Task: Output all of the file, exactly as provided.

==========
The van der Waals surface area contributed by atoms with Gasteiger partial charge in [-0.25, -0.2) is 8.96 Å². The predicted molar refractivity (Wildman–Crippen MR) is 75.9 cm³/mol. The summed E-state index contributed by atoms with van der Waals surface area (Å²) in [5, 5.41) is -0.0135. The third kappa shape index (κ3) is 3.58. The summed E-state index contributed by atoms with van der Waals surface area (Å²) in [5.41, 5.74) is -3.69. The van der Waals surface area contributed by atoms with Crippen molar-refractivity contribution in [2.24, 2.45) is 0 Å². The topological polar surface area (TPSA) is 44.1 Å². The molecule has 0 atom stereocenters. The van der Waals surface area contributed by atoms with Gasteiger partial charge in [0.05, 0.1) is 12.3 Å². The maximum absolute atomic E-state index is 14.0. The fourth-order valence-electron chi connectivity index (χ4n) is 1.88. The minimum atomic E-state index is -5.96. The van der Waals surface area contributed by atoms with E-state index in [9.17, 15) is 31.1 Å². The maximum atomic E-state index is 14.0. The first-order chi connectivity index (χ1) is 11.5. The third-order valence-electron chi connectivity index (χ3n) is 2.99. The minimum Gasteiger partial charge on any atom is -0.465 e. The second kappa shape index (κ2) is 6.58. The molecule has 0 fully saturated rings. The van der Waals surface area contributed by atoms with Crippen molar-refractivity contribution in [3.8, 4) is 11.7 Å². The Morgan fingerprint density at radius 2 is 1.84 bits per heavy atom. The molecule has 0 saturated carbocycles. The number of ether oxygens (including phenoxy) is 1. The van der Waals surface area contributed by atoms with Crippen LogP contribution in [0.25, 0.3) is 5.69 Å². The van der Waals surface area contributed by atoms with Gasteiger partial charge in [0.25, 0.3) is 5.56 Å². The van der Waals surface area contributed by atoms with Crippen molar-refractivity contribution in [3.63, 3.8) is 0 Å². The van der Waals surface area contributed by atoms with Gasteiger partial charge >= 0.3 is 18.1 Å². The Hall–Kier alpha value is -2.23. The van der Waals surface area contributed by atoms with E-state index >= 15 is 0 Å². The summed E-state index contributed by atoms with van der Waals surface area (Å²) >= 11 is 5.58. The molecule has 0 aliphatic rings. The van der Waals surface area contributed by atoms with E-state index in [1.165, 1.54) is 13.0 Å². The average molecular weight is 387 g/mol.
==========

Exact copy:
The van der Waals surface area contributed by atoms with Gasteiger partial charge in [-0.25, -0.2) is 8.96 Å². The predicted molar refractivity (Wildman–Crippen MR) is 75.9 cm³/mol. The summed E-state index contributed by atoms with van der Waals surface area (Å²) in [5, 5.41) is -0.0135. The third kappa shape index (κ3) is 3.58. The summed E-state index contributed by atoms with van der Waals surface area (Å²) in [5.41, 5.74) is -3.69. The van der Waals surface area contributed by atoms with Crippen molar-refractivity contribution in [2.24, 2.45) is 0 Å². The topological polar surface area (TPSA) is 44.1 Å². The molecule has 0 atom stereocenters. The van der Waals surface area contributed by atoms with Gasteiger partial charge in [0.05, 0.1) is 12.3 Å². The maximum absolute atomic E-state index is 14.0. The fourth-order valence-electron chi connectivity index (χ4n) is 1.88. The minimum atomic E-state index is -5.96. The van der Waals surface area contributed by atoms with E-state index in [9.17, 15) is 31.1 Å². The maximum atomic E-state index is 14.0. The first-order chi connectivity index (χ1) is 11.5. The third-order valence-electron chi connectivity index (χ3n) is 2.99. The minimum Gasteiger partial charge on any atom is -0.465 e. The second kappa shape index (κ2) is 6.58. The molecule has 0 fully saturated rings. The van der Waals surface area contributed by atoms with Crippen molar-refractivity contribution in [3.8, 4) is 11.7 Å². The Morgan fingerprint density at radius 2 is 1.84 bits per heavy atom. The molecule has 0 saturated carbocycles. The number of ether oxygens (including phenoxy) is 1. The van der Waals surface area contributed by atoms with Crippen LogP contribution in [0.25, 0.3) is 5.69 Å². The van der Waals surface area contributed by atoms with Gasteiger partial charge in [0.25, 0.3) is 5.56 Å². The van der Waals surface area contributed by atoms with Crippen molar-refractivity contribution in [3.63, 3.8) is 0 Å². The van der Waals surface area contributed by atoms with Gasteiger partial charge >= 0.3 is 18.1 Å². The Hall–Kier alpha value is -2.23. The van der Waals surface area contributed by atoms with E-state index >= 15 is 0 Å². The summed E-state index contributed by atoms with van der Waals surface area (Å²) >= 11 is 5.58. The molecule has 0 aliphatic rings. The van der Waals surface area contributed by atoms with E-state index in [1.165, 1.54) is 13.0 Å². The average molecular weight is 387 g/mol.